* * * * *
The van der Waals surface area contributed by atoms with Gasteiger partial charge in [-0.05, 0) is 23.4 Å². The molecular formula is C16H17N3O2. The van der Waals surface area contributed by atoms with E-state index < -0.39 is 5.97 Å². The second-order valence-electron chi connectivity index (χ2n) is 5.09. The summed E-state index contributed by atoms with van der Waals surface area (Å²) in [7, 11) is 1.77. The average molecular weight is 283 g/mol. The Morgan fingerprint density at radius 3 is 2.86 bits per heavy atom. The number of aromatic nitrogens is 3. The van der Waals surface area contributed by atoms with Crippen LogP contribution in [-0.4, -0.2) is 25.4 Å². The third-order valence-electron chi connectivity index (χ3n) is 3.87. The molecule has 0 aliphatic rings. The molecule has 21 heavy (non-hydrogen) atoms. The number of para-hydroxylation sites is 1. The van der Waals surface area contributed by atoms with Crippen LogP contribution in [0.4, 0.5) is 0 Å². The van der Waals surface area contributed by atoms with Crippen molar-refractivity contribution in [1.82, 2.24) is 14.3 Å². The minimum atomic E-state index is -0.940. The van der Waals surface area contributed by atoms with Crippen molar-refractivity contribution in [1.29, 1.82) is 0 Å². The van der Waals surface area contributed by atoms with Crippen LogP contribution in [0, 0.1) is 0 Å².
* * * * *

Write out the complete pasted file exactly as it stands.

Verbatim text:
The van der Waals surface area contributed by atoms with Gasteiger partial charge in [-0.05, 0) is 23.4 Å². The molecular formula is C16H17N3O2. The van der Waals surface area contributed by atoms with E-state index < -0.39 is 5.97 Å². The second-order valence-electron chi connectivity index (χ2n) is 5.09. The summed E-state index contributed by atoms with van der Waals surface area (Å²) in [7, 11) is 1.77. The average molecular weight is 283 g/mol. The Morgan fingerprint density at radius 3 is 2.86 bits per heavy atom. The number of aromatic nitrogens is 3. The van der Waals surface area contributed by atoms with Crippen LogP contribution in [-0.4, -0.2) is 25.4 Å². The third-order valence-electron chi connectivity index (χ3n) is 3.87. The molecule has 0 aliphatic rings. The molecule has 21 heavy (non-hydrogen) atoms. The number of para-hydroxylation sites is 1. The van der Waals surface area contributed by atoms with Crippen LogP contribution in [0.4, 0.5) is 0 Å². The van der Waals surface area contributed by atoms with Crippen molar-refractivity contribution in [1.82, 2.24) is 14.3 Å². The minimum atomic E-state index is -0.940. The van der Waals surface area contributed by atoms with Crippen molar-refractivity contribution in [1.29, 1.82) is 0 Å². The van der Waals surface area contributed by atoms with Crippen LogP contribution in [0, 0.1) is 0 Å².